Down the spiraling steps of New York University’s Tisch School of Arts and at the beginning of a shrine of movie posters for films NYU students have made, the future was about to be taught.
Saschka Unseld, the creative director at Oculus Story Studio, would be teaching 60 students from Tisch and the Game Design department a deceptively simple lesson: When you film in VR, you aren’t making movies. You’re making worlds.
This masterclass — which took place on Saturday, February 13 — was the first class of its kind at the school, for Oculus, and one of the first in the country. But history doesn’t heat the bones, and students filed in slowly, faces sullen and stung from Mother Nature’s historic East Coast wind slap. Unseld stood at the bottom of a small, concert-style lecture hall rifling through notes.
An air of cautious enthusiasm permeated the room and the students, who wore their art on their sleeves. A few iconic movie posters ironed into shirts and hats with bright, clashing colors were littered throughout the room. This masterclass may include some of the brightest minds studying film today, but these are still college students, and it was still Saturday morning. Some nodded off, intermittently, others were alternating between texting and blankly staring at the slides Unseld presented, as if collaborating on a puzzle that no one has mastered in years. The majority were attentive, and a few jotted down every syllable Unsled uttered.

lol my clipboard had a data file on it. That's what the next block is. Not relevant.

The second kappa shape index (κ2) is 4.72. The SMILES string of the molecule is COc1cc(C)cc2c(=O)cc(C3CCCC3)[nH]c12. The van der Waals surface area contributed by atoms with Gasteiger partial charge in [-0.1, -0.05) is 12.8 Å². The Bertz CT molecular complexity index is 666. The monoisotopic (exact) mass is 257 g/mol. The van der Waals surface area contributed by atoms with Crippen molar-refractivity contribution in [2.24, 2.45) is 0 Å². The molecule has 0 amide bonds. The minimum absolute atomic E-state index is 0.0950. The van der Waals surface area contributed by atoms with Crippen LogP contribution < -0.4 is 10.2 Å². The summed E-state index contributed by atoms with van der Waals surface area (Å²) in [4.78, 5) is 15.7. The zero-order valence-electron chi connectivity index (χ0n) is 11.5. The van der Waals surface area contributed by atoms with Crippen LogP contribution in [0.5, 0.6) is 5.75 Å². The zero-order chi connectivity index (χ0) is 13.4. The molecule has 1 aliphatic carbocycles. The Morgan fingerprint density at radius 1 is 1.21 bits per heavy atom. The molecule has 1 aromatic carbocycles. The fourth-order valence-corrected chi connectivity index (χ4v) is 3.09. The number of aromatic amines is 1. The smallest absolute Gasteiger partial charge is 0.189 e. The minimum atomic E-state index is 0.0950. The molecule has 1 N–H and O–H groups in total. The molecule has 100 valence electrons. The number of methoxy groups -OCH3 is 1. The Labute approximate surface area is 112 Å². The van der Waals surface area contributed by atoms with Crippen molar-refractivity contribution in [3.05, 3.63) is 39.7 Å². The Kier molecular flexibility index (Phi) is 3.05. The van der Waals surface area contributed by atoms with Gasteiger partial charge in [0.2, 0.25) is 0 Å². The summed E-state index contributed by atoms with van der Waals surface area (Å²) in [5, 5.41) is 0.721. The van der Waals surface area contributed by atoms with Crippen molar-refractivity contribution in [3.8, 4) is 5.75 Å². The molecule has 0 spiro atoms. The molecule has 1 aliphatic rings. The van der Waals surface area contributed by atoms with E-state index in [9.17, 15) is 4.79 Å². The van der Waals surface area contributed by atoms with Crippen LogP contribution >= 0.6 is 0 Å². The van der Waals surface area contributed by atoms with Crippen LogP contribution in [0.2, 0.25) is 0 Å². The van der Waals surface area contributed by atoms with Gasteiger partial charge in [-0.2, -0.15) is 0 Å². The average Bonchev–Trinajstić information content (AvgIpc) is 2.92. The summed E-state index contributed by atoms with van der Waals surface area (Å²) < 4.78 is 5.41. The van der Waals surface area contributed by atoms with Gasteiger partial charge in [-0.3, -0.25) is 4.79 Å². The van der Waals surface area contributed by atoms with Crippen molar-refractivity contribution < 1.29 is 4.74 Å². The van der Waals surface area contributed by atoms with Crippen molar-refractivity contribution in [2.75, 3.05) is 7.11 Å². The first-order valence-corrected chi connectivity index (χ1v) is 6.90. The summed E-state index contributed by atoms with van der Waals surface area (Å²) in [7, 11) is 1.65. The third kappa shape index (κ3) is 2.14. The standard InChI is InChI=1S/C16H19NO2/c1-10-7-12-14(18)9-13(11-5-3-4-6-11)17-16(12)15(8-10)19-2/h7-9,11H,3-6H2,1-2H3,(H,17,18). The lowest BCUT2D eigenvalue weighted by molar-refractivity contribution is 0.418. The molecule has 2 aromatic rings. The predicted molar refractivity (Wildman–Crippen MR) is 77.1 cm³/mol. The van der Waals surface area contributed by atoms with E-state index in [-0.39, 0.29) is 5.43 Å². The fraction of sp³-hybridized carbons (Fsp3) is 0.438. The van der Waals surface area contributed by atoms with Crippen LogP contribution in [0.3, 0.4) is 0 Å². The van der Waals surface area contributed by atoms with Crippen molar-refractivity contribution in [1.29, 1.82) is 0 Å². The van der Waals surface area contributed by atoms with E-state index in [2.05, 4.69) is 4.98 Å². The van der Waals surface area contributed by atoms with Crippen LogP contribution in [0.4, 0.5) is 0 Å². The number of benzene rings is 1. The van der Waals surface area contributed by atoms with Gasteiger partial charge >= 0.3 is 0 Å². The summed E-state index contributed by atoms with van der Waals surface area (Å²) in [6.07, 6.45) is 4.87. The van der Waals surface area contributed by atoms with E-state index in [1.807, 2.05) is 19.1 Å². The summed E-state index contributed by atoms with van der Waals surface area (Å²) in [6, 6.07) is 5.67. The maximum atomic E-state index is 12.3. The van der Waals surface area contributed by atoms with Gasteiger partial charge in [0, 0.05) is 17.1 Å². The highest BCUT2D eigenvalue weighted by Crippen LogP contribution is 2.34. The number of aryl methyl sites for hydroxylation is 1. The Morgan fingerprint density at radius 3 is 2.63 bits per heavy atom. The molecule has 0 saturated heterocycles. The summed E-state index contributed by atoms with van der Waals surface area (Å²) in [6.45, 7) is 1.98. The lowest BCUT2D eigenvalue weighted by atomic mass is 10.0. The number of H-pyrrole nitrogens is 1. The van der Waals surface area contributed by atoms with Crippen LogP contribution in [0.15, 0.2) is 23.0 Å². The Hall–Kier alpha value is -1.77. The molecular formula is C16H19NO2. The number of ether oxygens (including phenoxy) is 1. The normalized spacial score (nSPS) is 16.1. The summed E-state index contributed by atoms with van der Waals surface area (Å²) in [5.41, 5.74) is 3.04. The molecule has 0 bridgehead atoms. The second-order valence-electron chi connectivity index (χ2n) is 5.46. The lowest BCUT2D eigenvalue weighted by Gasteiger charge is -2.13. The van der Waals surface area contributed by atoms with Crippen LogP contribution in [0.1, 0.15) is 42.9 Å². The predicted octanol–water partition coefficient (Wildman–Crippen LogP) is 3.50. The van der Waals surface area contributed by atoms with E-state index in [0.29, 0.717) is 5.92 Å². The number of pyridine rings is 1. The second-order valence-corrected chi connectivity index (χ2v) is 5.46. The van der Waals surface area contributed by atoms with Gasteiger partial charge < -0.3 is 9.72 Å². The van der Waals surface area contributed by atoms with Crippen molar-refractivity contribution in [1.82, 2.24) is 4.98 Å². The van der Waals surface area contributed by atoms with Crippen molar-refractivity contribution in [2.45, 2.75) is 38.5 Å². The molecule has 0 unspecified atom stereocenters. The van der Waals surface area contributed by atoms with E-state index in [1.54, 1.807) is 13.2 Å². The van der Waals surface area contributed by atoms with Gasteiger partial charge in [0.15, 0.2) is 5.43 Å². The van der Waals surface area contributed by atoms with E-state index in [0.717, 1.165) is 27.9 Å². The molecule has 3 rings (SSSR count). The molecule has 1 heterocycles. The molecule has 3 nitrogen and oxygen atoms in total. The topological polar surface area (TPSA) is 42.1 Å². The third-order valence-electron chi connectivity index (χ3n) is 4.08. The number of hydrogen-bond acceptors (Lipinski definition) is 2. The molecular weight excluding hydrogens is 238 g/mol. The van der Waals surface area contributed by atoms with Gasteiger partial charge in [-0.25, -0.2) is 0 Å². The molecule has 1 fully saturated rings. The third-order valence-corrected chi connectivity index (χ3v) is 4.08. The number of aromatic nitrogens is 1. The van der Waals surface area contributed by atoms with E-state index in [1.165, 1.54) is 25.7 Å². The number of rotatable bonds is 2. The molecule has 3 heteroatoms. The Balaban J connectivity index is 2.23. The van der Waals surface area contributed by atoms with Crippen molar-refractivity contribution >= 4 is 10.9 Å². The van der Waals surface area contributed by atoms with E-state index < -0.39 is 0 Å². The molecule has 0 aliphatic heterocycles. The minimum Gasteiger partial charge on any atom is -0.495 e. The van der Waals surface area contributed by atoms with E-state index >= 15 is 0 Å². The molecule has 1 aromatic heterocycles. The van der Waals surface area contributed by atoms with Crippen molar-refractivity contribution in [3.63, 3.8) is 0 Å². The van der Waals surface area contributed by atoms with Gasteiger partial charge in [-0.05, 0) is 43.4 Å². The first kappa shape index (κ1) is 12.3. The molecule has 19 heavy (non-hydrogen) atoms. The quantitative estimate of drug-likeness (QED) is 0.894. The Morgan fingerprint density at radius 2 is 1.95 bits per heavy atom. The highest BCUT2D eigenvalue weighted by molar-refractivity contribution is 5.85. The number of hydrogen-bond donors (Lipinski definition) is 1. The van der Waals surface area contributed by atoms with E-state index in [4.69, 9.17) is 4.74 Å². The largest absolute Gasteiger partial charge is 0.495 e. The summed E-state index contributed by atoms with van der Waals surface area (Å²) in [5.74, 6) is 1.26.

“If the kitten is too big, and the box is too small, don’t use the kitten.”
In the lecture hall, Unseld spoke with a calm urgency in his voice, as if trying to ease the students into a conundrum. He let out a frustrated laugh after explaining how a computer-generated scene that would take Pixar 11 hours to render has to be done by a game engine in 11 milliseconds for people to virtually walk through it, unencumbered, in real-time. As the students stared at the seemingly insurmountable task before them, Unseld helped explain with the one thing we can all understand: kittens.
“You have a certain box of the amount of complications you can do in a certain frame,” Unseld began explaining, while a picture of kittens stuffed in a box flashed behind him. “These 11 milliseconds, think of this as a box you have. You can’t fit so much into that box. If the kitten is too big, and the box is too small, don’t use the kitten.”
One of the hyper-attentive attendants committing every word of the lecture to written record was 24-year-old writer and director Eliza McNitt. A graduate from Tisch, McNitt is currently collaborating with The Hubble Telescope on a “VR exploration through space.” She says Unseld and Oculus taught her “that VR is more a process of discovery,” one limited only by how quickly the technology can catch up to the ideas we all have.
Around 11:15 AM, Unseld played a video for the class: Dear Angelica illustrator Wesley Allsbrook swirling her fingers in the air with the Oculus Quill drawing tool and creating virtual reality illustrations in real-time. There was a collective gasp in the room. The phones went face down, the pens stopped moving, and Saschka sensed that he had hit upon something. “That was too short,” he declared. “Let’s play it again.”